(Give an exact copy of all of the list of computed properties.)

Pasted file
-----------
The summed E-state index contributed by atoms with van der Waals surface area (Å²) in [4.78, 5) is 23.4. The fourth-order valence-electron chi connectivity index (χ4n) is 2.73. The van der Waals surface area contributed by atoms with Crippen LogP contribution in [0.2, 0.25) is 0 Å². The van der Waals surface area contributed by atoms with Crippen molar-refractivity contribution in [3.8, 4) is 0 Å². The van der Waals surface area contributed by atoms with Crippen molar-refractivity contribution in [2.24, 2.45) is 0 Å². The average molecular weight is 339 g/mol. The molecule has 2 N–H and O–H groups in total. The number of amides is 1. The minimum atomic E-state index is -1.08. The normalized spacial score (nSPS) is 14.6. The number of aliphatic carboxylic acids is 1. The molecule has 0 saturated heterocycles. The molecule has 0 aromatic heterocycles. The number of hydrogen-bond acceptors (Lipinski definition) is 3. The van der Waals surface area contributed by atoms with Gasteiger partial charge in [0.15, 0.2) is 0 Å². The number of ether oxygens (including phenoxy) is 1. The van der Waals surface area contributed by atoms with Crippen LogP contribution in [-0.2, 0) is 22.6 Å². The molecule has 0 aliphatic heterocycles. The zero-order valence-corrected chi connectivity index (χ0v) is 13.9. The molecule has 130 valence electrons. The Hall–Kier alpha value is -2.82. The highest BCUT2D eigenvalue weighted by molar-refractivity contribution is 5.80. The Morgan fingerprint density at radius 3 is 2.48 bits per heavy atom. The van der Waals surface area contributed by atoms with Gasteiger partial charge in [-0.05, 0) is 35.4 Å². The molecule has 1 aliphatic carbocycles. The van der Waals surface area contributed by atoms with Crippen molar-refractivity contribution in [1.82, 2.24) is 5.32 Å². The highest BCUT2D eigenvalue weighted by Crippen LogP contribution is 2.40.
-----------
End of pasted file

The summed E-state index contributed by atoms with van der Waals surface area (Å²) in [4.78, 5) is 23.4. The fourth-order valence-electron chi connectivity index (χ4n) is 2.73. The van der Waals surface area contributed by atoms with Crippen LogP contribution in [0.2, 0.25) is 0 Å². The van der Waals surface area contributed by atoms with Crippen molar-refractivity contribution in [3.8, 4) is 0 Å². The van der Waals surface area contributed by atoms with Crippen molar-refractivity contribution in [2.24, 2.45) is 0 Å². The average molecular weight is 339 g/mol. The molecule has 2 N–H and O–H groups in total. The number of amides is 1. The minimum atomic E-state index is -1.08. The normalized spacial score (nSPS) is 14.6. The number of aliphatic carboxylic acids is 1. The molecule has 0 saturated heterocycles. The molecule has 0 aromatic heterocycles. The number of hydrogen-bond acceptors (Lipinski definition) is 3. The van der Waals surface area contributed by atoms with Gasteiger partial charge in [0.15, 0.2) is 0 Å². The number of ether oxygens (including phenoxy) is 1. The van der Waals surface area contributed by atoms with Crippen LogP contribution in [-0.2, 0) is 22.6 Å². The molecule has 0 aliphatic heterocycles. The zero-order valence-corrected chi connectivity index (χ0v) is 13.9. The molecule has 130 valence electrons. The Hall–Kier alpha value is -2.82. The highest BCUT2D eigenvalue weighted by molar-refractivity contribution is 5.80. The Morgan fingerprint density at radius 3 is 2.48 bits per heavy atom. The van der Waals surface area contributed by atoms with Gasteiger partial charge in [-0.05, 0) is 35.4 Å². The molecule has 1 aliphatic carbocycles. The van der Waals surface area contributed by atoms with Crippen molar-refractivity contribution in [1.82, 2.24) is 5.32 Å². The highest BCUT2D eigenvalue weighted by Crippen LogP contribution is 2.40.